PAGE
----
How to choose your life jacket
Nothing is more important than the safety of the sailor, the boater or the navigator when sailing. The Picksea experts offer you to discover all the criteria to choose the most adapted life jackets and armbands to your navigations and your nautical practice. The first thing to know is that it is the responsibility of the skipper to make sure that all the passengers have on board a life jacket to the standards, in working order and adapted to their morphology
The standards in force
As far as standards are concerned, all lifejackets must be approved and have a conformity label sewn onto the lifejacket: in particular, it must be checked that the label bears a conformity number such as EN xxx or ISO and/or a CE logo. This guarantees that the vest has been designed and manufactured according to the European and/or international standards in force and that it has been approved by the competent authorities
It can be noted that the SOLAS marked vests ("helm" logo), which are normally intended for professional navigation, are valid for pleasure boating.
There are 4 levels of approval to measure the effectiveness of a vest in Europe:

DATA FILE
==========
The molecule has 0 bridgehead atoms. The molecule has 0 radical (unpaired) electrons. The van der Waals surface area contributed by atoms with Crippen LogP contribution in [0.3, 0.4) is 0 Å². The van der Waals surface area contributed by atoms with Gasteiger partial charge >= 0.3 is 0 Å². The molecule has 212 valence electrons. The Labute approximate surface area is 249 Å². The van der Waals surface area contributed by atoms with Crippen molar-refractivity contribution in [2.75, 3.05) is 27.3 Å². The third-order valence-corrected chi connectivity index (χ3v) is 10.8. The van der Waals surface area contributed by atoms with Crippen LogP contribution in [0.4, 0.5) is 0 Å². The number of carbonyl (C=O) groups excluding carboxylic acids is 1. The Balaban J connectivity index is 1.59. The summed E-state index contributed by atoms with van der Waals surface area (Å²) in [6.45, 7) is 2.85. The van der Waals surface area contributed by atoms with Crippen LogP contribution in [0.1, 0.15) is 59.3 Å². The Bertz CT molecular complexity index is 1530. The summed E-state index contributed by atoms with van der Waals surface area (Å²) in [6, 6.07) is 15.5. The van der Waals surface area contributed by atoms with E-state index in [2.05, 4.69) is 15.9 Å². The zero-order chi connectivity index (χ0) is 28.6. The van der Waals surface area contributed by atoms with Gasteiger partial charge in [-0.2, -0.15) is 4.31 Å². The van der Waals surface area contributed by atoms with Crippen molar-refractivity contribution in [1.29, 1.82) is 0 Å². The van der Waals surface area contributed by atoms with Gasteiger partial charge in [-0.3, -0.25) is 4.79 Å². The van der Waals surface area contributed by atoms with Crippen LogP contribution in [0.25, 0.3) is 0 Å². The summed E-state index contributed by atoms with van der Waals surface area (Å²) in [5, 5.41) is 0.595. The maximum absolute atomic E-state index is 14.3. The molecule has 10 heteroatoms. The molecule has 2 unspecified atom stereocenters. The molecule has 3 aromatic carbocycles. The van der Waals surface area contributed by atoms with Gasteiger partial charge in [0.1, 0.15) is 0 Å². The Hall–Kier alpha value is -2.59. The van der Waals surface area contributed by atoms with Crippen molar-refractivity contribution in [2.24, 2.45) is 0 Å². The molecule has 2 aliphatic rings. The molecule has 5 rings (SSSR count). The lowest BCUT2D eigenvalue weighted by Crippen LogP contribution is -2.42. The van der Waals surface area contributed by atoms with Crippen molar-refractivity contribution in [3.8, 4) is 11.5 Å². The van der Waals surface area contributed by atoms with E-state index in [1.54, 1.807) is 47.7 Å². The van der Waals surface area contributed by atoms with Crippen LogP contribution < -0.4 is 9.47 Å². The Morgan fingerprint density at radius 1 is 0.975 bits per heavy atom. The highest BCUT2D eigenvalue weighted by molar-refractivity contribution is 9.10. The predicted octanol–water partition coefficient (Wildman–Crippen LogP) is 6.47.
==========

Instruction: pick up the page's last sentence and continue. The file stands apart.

50 Newtons 100 Newtons 150 Newtons or 275 Newtons
ISO 12402-5 or EN 393 ISO 12402-4 or EN 395 ISO 12402-3 or EN 396 ISO 12402-2 or EN 399
One of the main criteria for this approval is the buoyancy efficiency of the vests. Thus, a vest stamped 50 Newtons means that it helps buoyancy up to 50 Newtons according to the weight of the wearer indicated on the vest.
The higher the buoyancy index of a vest, the more effective it is
Below 100 N = Buoyancy aid vest.
Above or equal to 100 N = Lifejacket
|Standard||EN ISO 12402-5 |
|EN ISO 12402-4|
|EN ISO 12402-3|
|EN ISO 12402-2|
|Buoyancy index||50 newtons||100 newtons||150 newtons||275 newtons|
|Use||In calm water or near a rescue station||In protected water or in coastal navigation||Offshore navigation||Offshore navigation + navigation in extreme conditions.|
|Characteristics||Does not ensure rollover. Ensures that the airway is kept out of the water for a conscious person.||Ensures a turn over on the back in 10 seconds. Suitable for people without bulky clothing||Turns over on its back in 5 seconds. Suitable for people with no more than a raincoat.||Turns over onto the back in 5 seconds. Also suitable for people with very heavy clothing.|
|The vest must be able to hold the head on the sides and back, even when the wearer is unconscious.|
Criteria for choosing a lifejacket
Whether you are kayaking, sailing or fishing, the standards are different and the safety of the wearer requires a lifejacket adapted to the activity. The further away from the coast you go, the more important it is to choose an effective vest that allows you to be seen in case of a fall into the water.